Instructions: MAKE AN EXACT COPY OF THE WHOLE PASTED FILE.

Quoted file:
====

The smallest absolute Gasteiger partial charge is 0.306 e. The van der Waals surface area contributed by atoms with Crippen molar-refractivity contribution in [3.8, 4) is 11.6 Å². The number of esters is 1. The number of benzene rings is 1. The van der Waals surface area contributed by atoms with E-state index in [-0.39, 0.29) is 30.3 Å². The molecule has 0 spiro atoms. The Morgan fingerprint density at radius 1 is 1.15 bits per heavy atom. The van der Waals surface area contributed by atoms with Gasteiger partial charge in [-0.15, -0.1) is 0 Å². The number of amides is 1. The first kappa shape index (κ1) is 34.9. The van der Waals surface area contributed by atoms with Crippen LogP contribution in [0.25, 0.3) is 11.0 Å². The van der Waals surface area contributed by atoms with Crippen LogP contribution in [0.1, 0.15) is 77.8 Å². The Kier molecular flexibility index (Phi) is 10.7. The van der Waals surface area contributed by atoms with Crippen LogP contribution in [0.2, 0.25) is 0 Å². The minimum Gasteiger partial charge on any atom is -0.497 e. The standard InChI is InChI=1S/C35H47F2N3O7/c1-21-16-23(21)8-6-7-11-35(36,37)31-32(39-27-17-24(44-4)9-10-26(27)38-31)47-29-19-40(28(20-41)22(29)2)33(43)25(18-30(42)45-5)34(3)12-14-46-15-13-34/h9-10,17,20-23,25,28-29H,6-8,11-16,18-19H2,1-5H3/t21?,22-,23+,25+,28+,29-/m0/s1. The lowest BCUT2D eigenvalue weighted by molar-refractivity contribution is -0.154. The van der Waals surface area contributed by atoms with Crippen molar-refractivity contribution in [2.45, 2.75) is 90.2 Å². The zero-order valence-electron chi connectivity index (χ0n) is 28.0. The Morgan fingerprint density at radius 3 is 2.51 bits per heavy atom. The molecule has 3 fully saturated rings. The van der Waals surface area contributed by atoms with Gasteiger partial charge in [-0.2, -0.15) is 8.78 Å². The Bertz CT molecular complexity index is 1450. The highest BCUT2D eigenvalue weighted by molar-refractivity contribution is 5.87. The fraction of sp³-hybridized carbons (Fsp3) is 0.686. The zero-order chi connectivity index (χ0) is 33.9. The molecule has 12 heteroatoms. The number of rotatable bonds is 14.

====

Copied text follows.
The smallest absolute Gasteiger partial charge is 0.306 e. The van der Waals surface area contributed by atoms with Crippen molar-refractivity contribution in [3.8, 4) is 11.6 Å². The number of esters is 1. The number of benzene rings is 1. The van der Waals surface area contributed by atoms with E-state index in [-0.39, 0.29) is 30.3 Å². The molecule has 0 spiro atoms. The Morgan fingerprint density at radius 1 is 1.15 bits per heavy atom. The van der Waals surface area contributed by atoms with Gasteiger partial charge in [-0.15, -0.1) is 0 Å². The number of amides is 1. The first kappa shape index (κ1) is 34.9. The van der Waals surface area contributed by atoms with Crippen LogP contribution in [0.25, 0.3) is 11.0 Å². The van der Waals surface area contributed by atoms with Crippen LogP contribution in [0.1, 0.15) is 77.8 Å². The Kier molecular flexibility index (Phi) is 10.7. The van der Waals surface area contributed by atoms with Crippen LogP contribution in [0.2, 0.25) is 0 Å². The minimum Gasteiger partial charge on any atom is -0.497 e. The standard InChI is InChI=1S/C35H47F2N3O7/c1-21-16-23(21)8-6-7-11-35(36,37)31-32(39-27-17-24(44-4)9-10-26(27)38-31)47-29-19-40(28(20-41)22(29)2)33(43)25(18-30(42)45-5)34(3)12-14-46-15-13-34/h9-10,17,20-23,25,28-29H,6-8,11-16,18-19H2,1-5H3/t21?,22-,23+,25+,28+,29-/m0/s1. The lowest BCUT2D eigenvalue weighted by molar-refractivity contribution is -0.154. The van der Waals surface area contributed by atoms with Crippen molar-refractivity contribution in [2.45, 2.75) is 90.2 Å². The zero-order valence-electron chi connectivity index (χ0n) is 28.0. The Morgan fingerprint density at radius 3 is 2.51 bits per heavy atom. The molecule has 3 fully saturated rings. The van der Waals surface area contributed by atoms with Gasteiger partial charge in [-0.2, -0.15) is 8.78 Å². The Bertz CT molecular complexity index is 1450. The highest BCUT2D eigenvalue weighted by molar-refractivity contribution is 5.87. The fraction of sp³-hybridized carbons (Fsp3) is 0.686. The zero-order chi connectivity index (χ0) is 33.9. The molecule has 12 heteroatoms. The number of rotatable bonds is 14.